For construction professionals, one important step in managing your business is collecting the proper information on any job in order to issue invoices and collect payments. You also need this job information before construction work in order to file mechanics liens. This should be a fairly easy and streamlined portion of your business process that you follow every time you start a new project.
When you design your job information sheets, do some research about the mechanics lien laws in your state. You want to ensure you collect pertinent information such as the name and address of the property owner long before you might need it. You also want to make sure you get information on the prime contractor if you’re not working directly for the owner, the project start date, the address (physical and/or electronic) to which invoices should be sent, and any other information you might need.
It’s a good idea to have a filing system at your office to keep track of all your projects, invoices, outstanding receivables, and timelines. You’ll probably use a software program to handle these details, especially sending invoices and tracking deadlines.
How to Double-Check Job Information
If you want to double-check and verify the information on your job sheet, you can check property ownership with the county’s registrar of deeds office. Many counties across the country have online access to property records. County tax assessor’s offices also may keep online records, but they are less accurate as they only show who owned the property for the previous year’s taxes. IF there are any questions, you may want to check in person at the county offices as they may not keep the records online updated on a daily basis.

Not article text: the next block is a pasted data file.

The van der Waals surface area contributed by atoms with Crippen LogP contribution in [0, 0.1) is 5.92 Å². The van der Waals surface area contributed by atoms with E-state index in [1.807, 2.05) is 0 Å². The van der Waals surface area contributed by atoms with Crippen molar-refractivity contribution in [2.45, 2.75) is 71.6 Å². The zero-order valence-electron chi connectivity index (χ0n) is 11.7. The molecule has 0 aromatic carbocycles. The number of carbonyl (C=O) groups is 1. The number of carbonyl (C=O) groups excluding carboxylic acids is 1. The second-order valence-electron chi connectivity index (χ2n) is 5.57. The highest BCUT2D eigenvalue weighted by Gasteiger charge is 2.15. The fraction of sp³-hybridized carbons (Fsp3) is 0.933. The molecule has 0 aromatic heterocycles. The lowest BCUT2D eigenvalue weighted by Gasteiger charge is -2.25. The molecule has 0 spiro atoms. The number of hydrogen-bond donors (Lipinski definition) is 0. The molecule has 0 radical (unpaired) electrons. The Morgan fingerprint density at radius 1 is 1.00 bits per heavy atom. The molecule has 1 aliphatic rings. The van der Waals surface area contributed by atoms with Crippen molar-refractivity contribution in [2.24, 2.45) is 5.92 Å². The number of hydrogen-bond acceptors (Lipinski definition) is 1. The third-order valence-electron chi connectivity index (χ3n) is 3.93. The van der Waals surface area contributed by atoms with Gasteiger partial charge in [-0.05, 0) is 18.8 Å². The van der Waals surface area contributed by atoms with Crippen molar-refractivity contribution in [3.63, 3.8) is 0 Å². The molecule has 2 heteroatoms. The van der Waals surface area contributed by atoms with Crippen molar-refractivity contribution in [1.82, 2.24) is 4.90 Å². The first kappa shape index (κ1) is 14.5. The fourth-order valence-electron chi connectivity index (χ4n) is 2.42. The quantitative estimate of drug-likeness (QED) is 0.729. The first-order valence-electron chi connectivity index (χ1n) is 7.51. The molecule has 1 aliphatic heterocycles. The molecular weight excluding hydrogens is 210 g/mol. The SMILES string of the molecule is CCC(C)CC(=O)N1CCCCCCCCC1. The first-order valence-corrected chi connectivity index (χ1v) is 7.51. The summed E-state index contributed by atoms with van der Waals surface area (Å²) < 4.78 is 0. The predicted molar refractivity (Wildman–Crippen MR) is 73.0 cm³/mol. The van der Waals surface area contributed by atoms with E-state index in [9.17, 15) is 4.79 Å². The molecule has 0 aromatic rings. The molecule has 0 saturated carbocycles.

Why You Want to Collect Accurate Job Information Before Beginning Construction Work
Let’s say, for example, you’ve been contracted to do some improvements to a home, but after performing the work, you can’t get in touch with the person you were communicating with. When you check the property records, you discover the house was owned by another party who is not adverse to the work, but not in the financial situation to pay for the improvements. This scenario could have been prevented by checking property ownership up front.
When these situations do occur, a good construction attorney can often step in and help you negotiate an equitable solution to the situation and often help you recover some of your unexpected losses. Sometimes, this is best handled by filing a mechanics lien. Other times, your lawyer can simply call the other party and put their persuasive skills to good use.
If you want experience on your side, the team at National Lien & Bond would be delighted to help you understand the lien laws in your state, design job information sheets, contracts, and business processes to help keep you covered, and help you handle issues when they arise. With over 30 years’ experience, our team knows how to handle even complex and multi-state situations and help you get resolution and payment fast.